And to return to my salvage activities: Another piece I still have is a trunk I found in 1974 on like the sixth floor of the wracked-out Iowa building also previously mentioned.  I had to remove its shredded canvas covering and live with the raw wood, but after all these decades, it still holds my blankets and linens.  Like that beautiful building, it has survived!

Trunk Found in the Iowa, 1974

There are naturally many stories to be told about salvaging, but I’ll only impose on you with a few. The first was an adventure of saving a plaster ceiling medallion like the one shown below, though I recalling it being a bit more ornate, if you can imagine that:

Victorian Ceiling Medallion

The derelict house was just a few doors down M Street from the one with the mirrors and mantles. I hauled my ladder into its crumbling dining room and proceeded to the cautious work of removing the ceiling medallion.  In the middle of the job, the entire ceiling of plaster and lathe let go of the joists.  There I was standing at the top of the ladder like Atlas holding up a very heavy sky!  With extreme trepidation and caution I tilted the slab to rest one edge on the floor, and with the other side propped on the ladder, I climbed down.  Then it was a fairly simple job to remove the prize and haul it away in trusty old Lavenia Van Dodge.

After untold hours of cleaning and restoration, I gave the medallion to one of the new urban pioneer neighbors around the Circle. Can’t recall who…  That’s what I did with the mantles, fancy woodwork, and such that I salvaged as welcome-wagon gifts.

A major salvage accomplishment was getting into a gorgeous Greek Revival building at, I believe, 12th and O (former home of DC’s black Masonic Lodge), the day before it came down.  They’d abandoned their library, and my friends and I loaded it out of the back window into Lavenia.  In the horde I found among other fascinating volumes a huge tome called “Ancient Monuments of the Mississippi Valley” by Squier and Davis, which led to my 1992 book “Remember Native America.”  (I’d just seen the old public library on Maryland Avenue get knocked down with all the books still in it!)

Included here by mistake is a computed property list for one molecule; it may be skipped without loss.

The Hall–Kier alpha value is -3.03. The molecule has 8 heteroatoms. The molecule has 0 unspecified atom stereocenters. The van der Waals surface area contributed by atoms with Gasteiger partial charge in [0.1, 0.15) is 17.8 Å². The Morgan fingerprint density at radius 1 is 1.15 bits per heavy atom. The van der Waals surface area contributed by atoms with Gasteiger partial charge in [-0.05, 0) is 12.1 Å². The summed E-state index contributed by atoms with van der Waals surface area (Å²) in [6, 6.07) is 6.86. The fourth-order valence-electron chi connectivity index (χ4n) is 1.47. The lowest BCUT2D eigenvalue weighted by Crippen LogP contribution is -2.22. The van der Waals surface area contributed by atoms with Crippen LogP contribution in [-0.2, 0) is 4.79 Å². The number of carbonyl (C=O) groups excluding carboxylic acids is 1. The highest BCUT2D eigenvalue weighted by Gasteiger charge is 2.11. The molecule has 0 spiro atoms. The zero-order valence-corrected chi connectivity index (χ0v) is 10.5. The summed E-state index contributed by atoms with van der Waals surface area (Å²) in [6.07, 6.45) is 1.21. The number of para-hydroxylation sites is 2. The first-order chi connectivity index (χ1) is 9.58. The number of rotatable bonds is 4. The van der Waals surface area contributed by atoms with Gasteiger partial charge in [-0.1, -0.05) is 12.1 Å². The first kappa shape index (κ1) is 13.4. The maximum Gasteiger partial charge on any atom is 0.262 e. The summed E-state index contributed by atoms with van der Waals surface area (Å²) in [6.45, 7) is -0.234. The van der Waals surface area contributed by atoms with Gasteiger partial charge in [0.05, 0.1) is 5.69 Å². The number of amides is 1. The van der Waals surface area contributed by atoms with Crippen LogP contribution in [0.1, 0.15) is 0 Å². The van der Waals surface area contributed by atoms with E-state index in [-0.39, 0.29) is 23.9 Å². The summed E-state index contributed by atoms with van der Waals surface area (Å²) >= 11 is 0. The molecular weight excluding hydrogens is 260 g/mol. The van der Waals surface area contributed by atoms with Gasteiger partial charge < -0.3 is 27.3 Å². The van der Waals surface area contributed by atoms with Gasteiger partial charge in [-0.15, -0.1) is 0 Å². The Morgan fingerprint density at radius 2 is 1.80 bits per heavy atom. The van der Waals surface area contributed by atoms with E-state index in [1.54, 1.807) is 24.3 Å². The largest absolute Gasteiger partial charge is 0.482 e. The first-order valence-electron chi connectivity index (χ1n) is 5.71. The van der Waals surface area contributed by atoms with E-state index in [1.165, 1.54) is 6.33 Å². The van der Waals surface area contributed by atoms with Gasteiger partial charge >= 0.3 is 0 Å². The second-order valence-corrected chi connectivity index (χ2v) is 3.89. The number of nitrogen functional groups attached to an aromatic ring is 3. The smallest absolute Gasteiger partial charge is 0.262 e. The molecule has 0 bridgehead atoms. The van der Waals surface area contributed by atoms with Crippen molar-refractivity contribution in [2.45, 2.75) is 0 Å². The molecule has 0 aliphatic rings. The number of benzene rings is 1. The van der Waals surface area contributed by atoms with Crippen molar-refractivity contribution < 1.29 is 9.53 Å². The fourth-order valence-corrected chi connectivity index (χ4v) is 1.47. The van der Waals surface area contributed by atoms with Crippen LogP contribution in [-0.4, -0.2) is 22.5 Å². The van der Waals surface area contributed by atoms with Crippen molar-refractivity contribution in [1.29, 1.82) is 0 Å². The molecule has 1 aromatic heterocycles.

And one more anecdote: After salvaging some mantles and sets of fabulous glazed tiles from the fireplace surrounds from another house, I went to a dinner party with the family of a lady friend in Alexandria.  Her aged grandmother was our hostess and was fascinated to hear about all my salvaging activity.  When I mentioned the address of that day’s rescues, the grandmother almost had a cardiac:  It was the house where she’d been a little girl, and the room with the green tiles had been her bedroom.  I came back the next day and gave her one of them as a souvenir.

Victorian Glazed Tile from Fireplace Surround

Later, in 1982, I installed several of the tiles around the kitchen sink in my next Victorian, a little Queen Anne in Denver, with this one left over.

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Neolithic Gay History

Some months ago I started reading a book by Jim Downs called “STAND BY ME, The Forgotten History of Gay Liberation,” Basic Books, 2016. I was touched that a guy probably born around 1980 found it important in 2005 to research gay history from the 1970’s—and was amused that he considered that decade “ancient” gay history.

Of course, I’m even older than ancient, having come out for the first time in the Stone Age (1961). I wrote about that period in my second novel, DIVINE DEBAUCH. When I came out for the second time in 1970, which is the subject of my second memoir (in progress), it was essentially the Neolithic epoch.  The 1980’s were actually our “ancient” history.

Now that I’ve finished the book, I have to say that for me the 1970’s were hardly as wild, sordid, intellectual, political, or stylish as what the author described, largely in New York, Toronto, and San Francisco. In Washington DC where I lived, things were almost conventionally civilized.  Since Downs wrote, “I wanted to show how the 1970s was more than a night in a bathhouse,” I really hoped he would describe the kind of gay culture and community that I experienced.

He didn’t. Not a word.  But then I suppose that’s because there was no documentation of our liberated lifestyle in newspapers or magazines.  To make up for that deficiency, I’ll point out the rather detailed outline of those years in this site’s Life section (Courtesan). It’s going to be the basis for my planned third memoir, which I’m now thinking of as “The Faerie Castle.”